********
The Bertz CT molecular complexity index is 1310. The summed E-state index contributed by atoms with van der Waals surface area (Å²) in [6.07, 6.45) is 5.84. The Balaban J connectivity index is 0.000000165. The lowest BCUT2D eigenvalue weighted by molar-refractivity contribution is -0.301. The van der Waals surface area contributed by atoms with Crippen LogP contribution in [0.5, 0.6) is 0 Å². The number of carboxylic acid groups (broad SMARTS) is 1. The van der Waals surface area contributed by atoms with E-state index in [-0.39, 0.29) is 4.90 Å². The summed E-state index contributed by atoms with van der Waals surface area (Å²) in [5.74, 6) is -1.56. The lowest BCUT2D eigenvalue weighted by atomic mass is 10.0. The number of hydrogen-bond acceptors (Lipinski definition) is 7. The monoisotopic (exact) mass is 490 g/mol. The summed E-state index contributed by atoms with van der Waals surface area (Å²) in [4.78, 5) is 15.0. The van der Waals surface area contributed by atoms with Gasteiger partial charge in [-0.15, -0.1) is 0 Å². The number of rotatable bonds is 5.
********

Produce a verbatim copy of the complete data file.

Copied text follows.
The Bertz CT molecular complexity index is 1310. The summed E-state index contributed by atoms with van der Waals surface area (Å²) in [6.07, 6.45) is 5.84. The Balaban J connectivity index is 0.000000165. The lowest BCUT2D eigenvalue weighted by molar-refractivity contribution is -0.301. The van der Waals surface area contributed by atoms with Crippen LogP contribution in [0.5, 0.6) is 0 Å². The number of carboxylic acid groups (broad SMARTS) is 1. The van der Waals surface area contributed by atoms with E-state index in [-0.39, 0.29) is 4.90 Å². The summed E-state index contributed by atoms with van der Waals surface area (Å²) in [5.74, 6) is -1.56. The lowest BCUT2D eigenvalue weighted by atomic mass is 10.0. The number of hydrogen-bond acceptors (Lipinski definition) is 7. The monoisotopic (exact) mass is 490 g/mol. The summed E-state index contributed by atoms with van der Waals surface area (Å²) in [4.78, 5) is 15.0. The van der Waals surface area contributed by atoms with Gasteiger partial charge in [-0.15, -0.1) is 0 Å². The number of rotatable bonds is 5.